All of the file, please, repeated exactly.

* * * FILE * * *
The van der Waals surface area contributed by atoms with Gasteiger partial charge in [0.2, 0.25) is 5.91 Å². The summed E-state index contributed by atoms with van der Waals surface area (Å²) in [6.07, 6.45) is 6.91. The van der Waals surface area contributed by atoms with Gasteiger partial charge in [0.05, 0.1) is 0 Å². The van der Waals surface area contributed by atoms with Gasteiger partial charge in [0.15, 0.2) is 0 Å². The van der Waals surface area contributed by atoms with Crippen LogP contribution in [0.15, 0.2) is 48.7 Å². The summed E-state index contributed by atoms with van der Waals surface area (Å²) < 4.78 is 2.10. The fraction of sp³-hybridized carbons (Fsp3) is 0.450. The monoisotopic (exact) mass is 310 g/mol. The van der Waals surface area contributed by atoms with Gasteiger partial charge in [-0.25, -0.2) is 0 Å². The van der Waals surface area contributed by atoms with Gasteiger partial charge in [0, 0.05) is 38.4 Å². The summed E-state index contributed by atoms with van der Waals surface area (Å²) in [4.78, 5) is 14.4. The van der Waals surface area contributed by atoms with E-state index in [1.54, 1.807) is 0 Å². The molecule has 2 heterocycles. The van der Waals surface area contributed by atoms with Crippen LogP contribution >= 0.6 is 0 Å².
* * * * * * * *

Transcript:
The van der Waals surface area contributed by atoms with Gasteiger partial charge in [0.2, 0.25) is 5.91 Å². The summed E-state index contributed by atoms with van der Waals surface area (Å²) in [6.07, 6.45) is 6.91. The van der Waals surface area contributed by atoms with Gasteiger partial charge in [0.05, 0.1) is 0 Å². The van der Waals surface area contributed by atoms with Gasteiger partial charge in [0.15, 0.2) is 0 Å². The van der Waals surface area contributed by atoms with Crippen LogP contribution in [0.15, 0.2) is 48.7 Å². The summed E-state index contributed by atoms with van der Waals surface area (Å²) < 4.78 is 2.10. The fraction of sp³-hybridized carbons (Fsp3) is 0.450. The monoisotopic (exact) mass is 310 g/mol. The van der Waals surface area contributed by atoms with Gasteiger partial charge in [-0.25, -0.2) is 0 Å². The van der Waals surface area contributed by atoms with Gasteiger partial charge in [0, 0.05) is 38.4 Å². The summed E-state index contributed by atoms with van der Waals surface area (Å²) in [4.78, 5) is 14.4. The van der Waals surface area contributed by atoms with E-state index in [1.54, 1.807) is 0 Å². The molecule has 2 heterocycles. The van der Waals surface area contributed by atoms with Crippen LogP contribution >= 0.6 is 0 Å².